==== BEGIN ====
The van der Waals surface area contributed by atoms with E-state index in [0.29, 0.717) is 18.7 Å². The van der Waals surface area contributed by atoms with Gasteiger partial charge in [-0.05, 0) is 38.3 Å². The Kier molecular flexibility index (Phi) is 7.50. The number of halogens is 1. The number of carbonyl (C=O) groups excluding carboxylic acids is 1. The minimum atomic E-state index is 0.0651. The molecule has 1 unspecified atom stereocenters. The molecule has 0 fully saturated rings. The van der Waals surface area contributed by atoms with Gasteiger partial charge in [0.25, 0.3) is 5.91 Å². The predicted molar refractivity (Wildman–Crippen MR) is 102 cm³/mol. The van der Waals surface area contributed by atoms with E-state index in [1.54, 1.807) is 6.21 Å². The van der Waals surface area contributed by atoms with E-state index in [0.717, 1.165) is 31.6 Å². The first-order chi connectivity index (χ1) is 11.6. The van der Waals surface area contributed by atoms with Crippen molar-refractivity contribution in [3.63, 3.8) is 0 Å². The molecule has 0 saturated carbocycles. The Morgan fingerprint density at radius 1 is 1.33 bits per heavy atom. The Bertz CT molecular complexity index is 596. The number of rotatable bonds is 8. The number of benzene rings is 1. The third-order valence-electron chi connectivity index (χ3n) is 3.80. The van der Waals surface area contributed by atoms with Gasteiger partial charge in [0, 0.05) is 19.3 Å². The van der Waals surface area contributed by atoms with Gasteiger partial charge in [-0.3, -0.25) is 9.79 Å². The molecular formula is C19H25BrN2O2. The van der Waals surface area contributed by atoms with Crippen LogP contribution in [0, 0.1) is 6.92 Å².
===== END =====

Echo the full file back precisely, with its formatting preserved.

The van der Waals surface area contributed by atoms with E-state index in [0.29, 0.717) is 18.7 Å². The van der Waals surface area contributed by atoms with Gasteiger partial charge in [-0.05, 0) is 38.3 Å². The Kier molecular flexibility index (Phi) is 7.50. The number of halogens is 1. The number of carbonyl (C=O) groups excluding carboxylic acids is 1. The minimum atomic E-state index is 0.0651. The molecule has 1 unspecified atom stereocenters. The molecule has 0 fully saturated rings. The van der Waals surface area contributed by atoms with Gasteiger partial charge in [0.25, 0.3) is 5.91 Å². The predicted molar refractivity (Wildman–Crippen MR) is 102 cm³/mol. The van der Waals surface area contributed by atoms with E-state index in [1.54, 1.807) is 6.21 Å². The van der Waals surface area contributed by atoms with E-state index in [0.717, 1.165) is 31.6 Å². The first-order chi connectivity index (χ1) is 11.6. The van der Waals surface area contributed by atoms with Crippen molar-refractivity contribution in [3.63, 3.8) is 0 Å². The molecule has 0 saturated carbocycles. The Morgan fingerprint density at radius 1 is 1.33 bits per heavy atom. The Bertz CT molecular complexity index is 596. The number of rotatable bonds is 8. The number of benzene rings is 1. The third-order valence-electron chi connectivity index (χ3n) is 3.80. The van der Waals surface area contributed by atoms with Gasteiger partial charge in [0, 0.05) is 19.3 Å². The van der Waals surface area contributed by atoms with Gasteiger partial charge in [-0.3, -0.25) is 9.79 Å². The molecular formula is C19H25BrN2O2. The van der Waals surface area contributed by atoms with Crippen LogP contribution in [0, 0.1) is 6.92 Å².